Elka Miller (center) Cassie Boblitt & Megan Serneels in East of the Sun. Photo: Scott Utterback with Courier Journal.

East of the Sun 

Adapted & Directed by Christine Moondancer
Choreographed by Jordan Clark

Review by Keith Waits

Entire contents copyright © 2017 Keith Waits. All rights reserved.

As the traditional circus format has faded more from view, the “cirque” idea has adopted a higher profile. Cirque de Soleil is an international juggernaut, a cross between dance and human acrobatics presented with a layer of glitzy showmanship, that occupies rare territory in the world of theatre. But more and more smaller, local companies have sprung up around the U.S. CirqueLouis brings this idea to Louisville, a fresh approach to narrative storytelling on a larger scale than most companies.

East of the Sun is adapted from Norwegian folk tales, and the European context is a fine fit for the cirque aesthetic. The story tells of a girl named Rose (Elka Miller) who marries the White Bear (Jordan Clark) in exchange for wealth and security for her family. But the Bear is only a bear due to an enchantment, and Rose discovers him to be a handsome prince. Her discovery has violated the enchantment and he must travel to the troll’s castle, east of the sun and west of the moon, to marry a sister of the Troll Queen. Rose follows him, having several adventures along the way.

The odyssey narrative is a durable and iconic form, and the production makes canny use of Rose’s encounters to communicate character and situation using cirque techniques: Rose’s revelation of the Bear’s secret to her mother and sister is expressed in a trio of sling performances, a classic bit of fairy tale business about a golden apple manifests itself in a walking globe routine during which two young girls nearly steal the moment from Elka Miller’s Rose, and the importance of a spinning wheel on her journey results in a spectacular turn from Jameson Peligro with the Cyr Wheel – imagine a wheel with a human body as the spokes.

The details of the story are included in the program in a helpful scene-by-scene breakdown, and they are necessary. The emotion and texture of the piece are beautifully realized onstage, but a full understanding of the plot requires the synopsis. Rose’s mother’s belief that the White Bear is actually a troll, for example, is difficult, if not impossible to glean from the onstage action.

Director Christine Moondancer gives the opening scenes a low-key quality, so that the first movements are a tad underwhelming. But she slowly builds the level of difficulty and complexity on the acrobatic activities to give the show momentum and an ever-increasing energy. The design work is exemplary, with magnificent costumes and sound design comprised of mostly instrumental songs that, given they were drawn from a variety of sources, were surprisingly consistent in their effect. All of this was accomplished by Ms. Moondancer, who gives new meaning to the term “multi-hyphenate.” She does allow Jordan Clark to lend some splendid choreography,although where his choreography ends and the individual performers’ acrobatic movements begin is difficult to discern, which seems right. The stage movements are simple and graceful, with enough classical flourishes to position East of the Sun securely in Nutcracker and Swan Lake territory.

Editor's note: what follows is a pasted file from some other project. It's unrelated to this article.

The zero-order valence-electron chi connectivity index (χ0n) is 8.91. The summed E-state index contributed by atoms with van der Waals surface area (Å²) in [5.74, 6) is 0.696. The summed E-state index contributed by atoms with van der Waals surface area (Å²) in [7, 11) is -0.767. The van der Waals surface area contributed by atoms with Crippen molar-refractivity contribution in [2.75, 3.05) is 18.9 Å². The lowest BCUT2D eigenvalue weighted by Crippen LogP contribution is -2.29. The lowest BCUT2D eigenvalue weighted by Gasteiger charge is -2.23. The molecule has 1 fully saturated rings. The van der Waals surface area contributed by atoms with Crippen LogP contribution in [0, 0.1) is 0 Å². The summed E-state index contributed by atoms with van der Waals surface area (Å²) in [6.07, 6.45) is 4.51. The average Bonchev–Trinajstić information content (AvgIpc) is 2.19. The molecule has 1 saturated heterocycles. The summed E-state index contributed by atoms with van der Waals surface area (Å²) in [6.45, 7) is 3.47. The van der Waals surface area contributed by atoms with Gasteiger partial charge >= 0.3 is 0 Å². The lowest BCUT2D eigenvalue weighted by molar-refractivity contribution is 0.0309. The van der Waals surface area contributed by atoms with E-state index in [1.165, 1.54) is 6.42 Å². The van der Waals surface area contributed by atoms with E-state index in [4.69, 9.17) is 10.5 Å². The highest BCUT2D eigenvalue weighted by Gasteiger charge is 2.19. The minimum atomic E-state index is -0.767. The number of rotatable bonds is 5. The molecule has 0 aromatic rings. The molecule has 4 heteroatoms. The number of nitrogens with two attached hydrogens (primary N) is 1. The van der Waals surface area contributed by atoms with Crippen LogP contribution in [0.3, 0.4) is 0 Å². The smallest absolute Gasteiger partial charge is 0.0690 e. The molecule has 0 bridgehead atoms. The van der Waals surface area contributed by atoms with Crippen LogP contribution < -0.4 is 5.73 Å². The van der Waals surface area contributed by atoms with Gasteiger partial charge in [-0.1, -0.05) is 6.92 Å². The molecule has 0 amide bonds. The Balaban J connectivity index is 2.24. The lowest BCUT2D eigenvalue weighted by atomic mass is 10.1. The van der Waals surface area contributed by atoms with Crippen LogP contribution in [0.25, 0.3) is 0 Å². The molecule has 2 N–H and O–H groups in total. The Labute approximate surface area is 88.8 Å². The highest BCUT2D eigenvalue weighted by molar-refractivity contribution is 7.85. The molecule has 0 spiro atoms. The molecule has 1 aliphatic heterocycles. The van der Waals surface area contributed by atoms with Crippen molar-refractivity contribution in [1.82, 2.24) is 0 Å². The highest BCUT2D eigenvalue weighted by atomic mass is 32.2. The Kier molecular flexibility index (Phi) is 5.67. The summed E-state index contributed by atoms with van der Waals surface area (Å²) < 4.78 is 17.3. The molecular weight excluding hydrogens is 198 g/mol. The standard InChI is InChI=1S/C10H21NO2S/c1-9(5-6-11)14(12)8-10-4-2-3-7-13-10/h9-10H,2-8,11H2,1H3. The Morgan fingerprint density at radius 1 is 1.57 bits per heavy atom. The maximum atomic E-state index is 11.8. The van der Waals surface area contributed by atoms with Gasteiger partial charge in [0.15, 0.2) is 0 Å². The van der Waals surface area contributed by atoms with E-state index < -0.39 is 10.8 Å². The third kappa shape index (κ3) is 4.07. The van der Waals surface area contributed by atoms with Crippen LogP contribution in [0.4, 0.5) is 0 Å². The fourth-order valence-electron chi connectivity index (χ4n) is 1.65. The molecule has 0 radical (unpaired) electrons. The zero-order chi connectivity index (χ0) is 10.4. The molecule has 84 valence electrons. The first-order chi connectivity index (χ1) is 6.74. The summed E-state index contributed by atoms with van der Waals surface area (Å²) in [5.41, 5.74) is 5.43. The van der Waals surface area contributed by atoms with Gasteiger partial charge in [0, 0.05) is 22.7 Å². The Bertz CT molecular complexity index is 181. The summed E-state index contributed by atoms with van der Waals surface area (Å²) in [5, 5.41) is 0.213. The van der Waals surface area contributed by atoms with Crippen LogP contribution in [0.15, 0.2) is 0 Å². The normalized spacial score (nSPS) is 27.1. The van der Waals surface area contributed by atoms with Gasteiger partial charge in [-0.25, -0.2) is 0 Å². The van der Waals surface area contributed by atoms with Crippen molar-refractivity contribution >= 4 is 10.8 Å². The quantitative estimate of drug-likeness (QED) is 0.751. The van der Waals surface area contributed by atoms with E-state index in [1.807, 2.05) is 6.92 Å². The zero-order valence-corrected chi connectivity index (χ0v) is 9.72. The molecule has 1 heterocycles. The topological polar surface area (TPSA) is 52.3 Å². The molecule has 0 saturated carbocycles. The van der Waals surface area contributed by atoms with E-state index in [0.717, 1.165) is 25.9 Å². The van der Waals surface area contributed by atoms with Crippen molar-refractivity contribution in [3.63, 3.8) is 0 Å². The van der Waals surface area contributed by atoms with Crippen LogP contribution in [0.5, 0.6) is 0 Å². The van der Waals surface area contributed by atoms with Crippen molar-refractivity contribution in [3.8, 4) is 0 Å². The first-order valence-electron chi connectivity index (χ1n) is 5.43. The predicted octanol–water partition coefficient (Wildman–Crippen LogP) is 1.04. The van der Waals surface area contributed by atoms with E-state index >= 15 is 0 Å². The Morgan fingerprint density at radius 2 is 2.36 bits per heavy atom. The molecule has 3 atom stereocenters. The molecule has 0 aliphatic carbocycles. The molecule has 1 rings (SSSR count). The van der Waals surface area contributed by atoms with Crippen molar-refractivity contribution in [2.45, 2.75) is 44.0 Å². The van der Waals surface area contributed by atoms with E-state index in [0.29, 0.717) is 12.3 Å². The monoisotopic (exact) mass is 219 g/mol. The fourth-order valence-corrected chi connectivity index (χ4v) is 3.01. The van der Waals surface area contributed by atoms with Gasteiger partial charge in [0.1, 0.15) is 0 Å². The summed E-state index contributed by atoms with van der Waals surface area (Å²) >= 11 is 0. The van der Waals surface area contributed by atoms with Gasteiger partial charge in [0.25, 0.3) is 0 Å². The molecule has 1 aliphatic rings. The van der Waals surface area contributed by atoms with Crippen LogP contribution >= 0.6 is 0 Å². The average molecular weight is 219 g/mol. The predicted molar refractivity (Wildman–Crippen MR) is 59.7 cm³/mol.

Mr. Clark also plays the White Bear, and is every inch the dreamily handsome prince fairy tale expectations require. Elka Miller brings an appropriate wide-eyed innocence to Rose, and a remarkable agility in the use of more apparatus than any other single performer in the show. At one point she glides effortlessly around the stage on a device hidden beneath a fulsome skirt, and the image exemplifies the overall confidence of the production, as well as the flow of the movements.

Act 2 opened with a sequence of the winds, East (Jessica Marquardt), West (Cedric Dedina), South (Courtney Markham & Carter Webb), and North (Lynley Elliott, Leighann Pusateri, Laura Shahan, & Abbie Springer) that built to a breathtaking performance in the silks by the North quartet that upped the ante on perceived risk. By the time Rose has come to the Troll Queen’s castle, the stage is filled with comically grotesque figures that include a half dozen giants from Squallis Puppeteers. Ms. Moondancer’s fine sense of balance and proportion in staging fills the stage without courting chaos, and positions an elegant pas de deux between the prince and Rose on the Lyra as the emotional climax of the story.

In truth, there are occasional moments where the action stops the narrative for the sake of allowing a bravura moment. When juggler Lee Mai follows an adept routine by balancing a large tree branch prop on his chin, it justifiably earns a hearty round of applause, but its importance to the story is questionable. And the need for stagehands to enter scenes to secure equipment before it can be hoisted out of the way is an unfortunate breaking of the spell.

But I don’t wish to be churlish. The skills of the cast, which include several younger performers, are impressive, and East of the Sun balances that unbridled ability with charm and showmanship enough to win a standing ovation from an audience of several hundred.

East of the Sun

June 9 & 10, 2017

Iroquois Amphitheater
1080 Amphitheater Road
Louisville, KY 40214



Keith Waits is a native of Louisville who works at Louisville Visual Art during the days, including being the host of PUBLIC on WXOX-FM 97.1/ ARTxFM.com, but spends most of his evenings indulging his taste for theatre, music and visual arts. His work has appeared in Pure Uncut Candy, TheatreLouisville, and Louisville Mojo. He is now Managing Editor for Arts-Louisville.com.